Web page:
Florida tops all states in citrus production and tourism, but it's also number one in a category not worth bragging about – pedestrian deaths.
According to the National Highway Traffic Safety Administration, 490 pedestrians were killed on Florida roadways in 2011, the most recent statistics available. California's 625 fatalities exceeded that total but, on a per capita basis, the Sunshine State's pedestrian death rate is higher – at 2.57 per 100,000 population.
The Florida Department of Transportation (FDOT) is trying to reverse that deadly statistic. The agency took its safety message to the streets on Wednesday as part of national "Stop on Red" week. Red-shirted employees worked Front Beach Road near the Panama City Beach pier, where pedestrians and vehicles constantly cross paths.
"We're reminding motorists to stop before the stop bar and pedestrians to use the cross walk and make sure they're using the signal correctly," Trenda McPherson, FDOT Bicycle and Pedestrian Safety Program Manager, said. "Most people are doing it right, it's just a very few that aren't and our goal is to increase that awareness so everybody is doing it right."
Meanwhile, the department is making sure motorists aren't the only beneficiaries of highway improvements. "[On] each one of our projects, we're looking at how we can incorporate safety features for pedestrians and bicyclists," FDOT spokesman Ian Satter said.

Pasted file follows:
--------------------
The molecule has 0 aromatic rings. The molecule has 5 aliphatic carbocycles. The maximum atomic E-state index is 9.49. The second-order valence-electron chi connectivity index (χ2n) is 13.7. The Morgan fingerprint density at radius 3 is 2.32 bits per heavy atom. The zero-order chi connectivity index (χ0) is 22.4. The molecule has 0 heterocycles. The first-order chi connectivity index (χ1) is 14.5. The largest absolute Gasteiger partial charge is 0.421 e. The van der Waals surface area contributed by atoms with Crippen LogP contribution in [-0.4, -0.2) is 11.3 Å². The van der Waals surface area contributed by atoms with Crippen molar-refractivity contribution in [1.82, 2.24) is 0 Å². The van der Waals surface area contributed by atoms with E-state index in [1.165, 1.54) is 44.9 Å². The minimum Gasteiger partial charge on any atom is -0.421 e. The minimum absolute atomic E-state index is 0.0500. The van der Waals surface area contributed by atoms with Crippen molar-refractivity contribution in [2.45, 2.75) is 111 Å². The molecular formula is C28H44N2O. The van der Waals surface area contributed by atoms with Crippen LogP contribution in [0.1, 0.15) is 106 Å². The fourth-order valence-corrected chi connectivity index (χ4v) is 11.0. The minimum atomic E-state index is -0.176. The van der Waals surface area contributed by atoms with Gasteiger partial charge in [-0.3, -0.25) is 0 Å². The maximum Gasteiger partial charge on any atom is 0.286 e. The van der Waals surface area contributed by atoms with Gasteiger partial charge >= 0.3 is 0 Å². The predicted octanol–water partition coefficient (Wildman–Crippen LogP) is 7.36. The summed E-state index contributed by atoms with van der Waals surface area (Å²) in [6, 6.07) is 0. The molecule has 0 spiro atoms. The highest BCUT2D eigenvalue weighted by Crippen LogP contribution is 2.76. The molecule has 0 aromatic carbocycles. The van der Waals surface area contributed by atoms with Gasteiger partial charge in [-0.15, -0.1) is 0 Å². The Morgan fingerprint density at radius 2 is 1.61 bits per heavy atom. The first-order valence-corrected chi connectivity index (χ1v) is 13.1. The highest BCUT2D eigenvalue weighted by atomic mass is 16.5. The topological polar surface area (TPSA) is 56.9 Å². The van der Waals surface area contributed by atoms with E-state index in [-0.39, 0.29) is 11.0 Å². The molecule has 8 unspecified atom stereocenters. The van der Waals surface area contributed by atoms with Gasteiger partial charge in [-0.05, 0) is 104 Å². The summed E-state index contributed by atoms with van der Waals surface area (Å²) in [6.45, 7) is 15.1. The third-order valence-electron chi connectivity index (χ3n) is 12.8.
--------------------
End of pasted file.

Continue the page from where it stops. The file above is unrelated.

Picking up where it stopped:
The FDOT is conducting a pedestrian safety study along the entire corridor from Escambia County to Gulf County. Improvements being considered include reflective signage, crosswalks and traffic signal timing, Satter said.
In Bay County, safety improvements already include bike lanes and sidewalks in places where they haven't always been – Panama City Beach Parkway, for example.
"You're going to see a lot of pedestrian traffic in that area, so it's better to get ahead of that [and] have pedestrian facilities available to folks," Satter said. "When that growth and those businesses come in, they have a safe facility for pedestrians in that area."
Wayde Breeden walks everywhere and was heading to work Wednesday afternoon. "I used to try to walk the sides of the roads [but] I don't do it any more, it's just not safe," Breeden said. "The sidewalks are the best things to happen in this town."
McPherson said preventing traffic fatalities is priority number one. "Our goal is to drive those fatalities down by increasing awareness... making sure that people understand the value of watching for pedestrians and the value of being safe as a pedestrian," McPherson said.
Click here to visit the FDOT's pedestrian and bicycle safety website.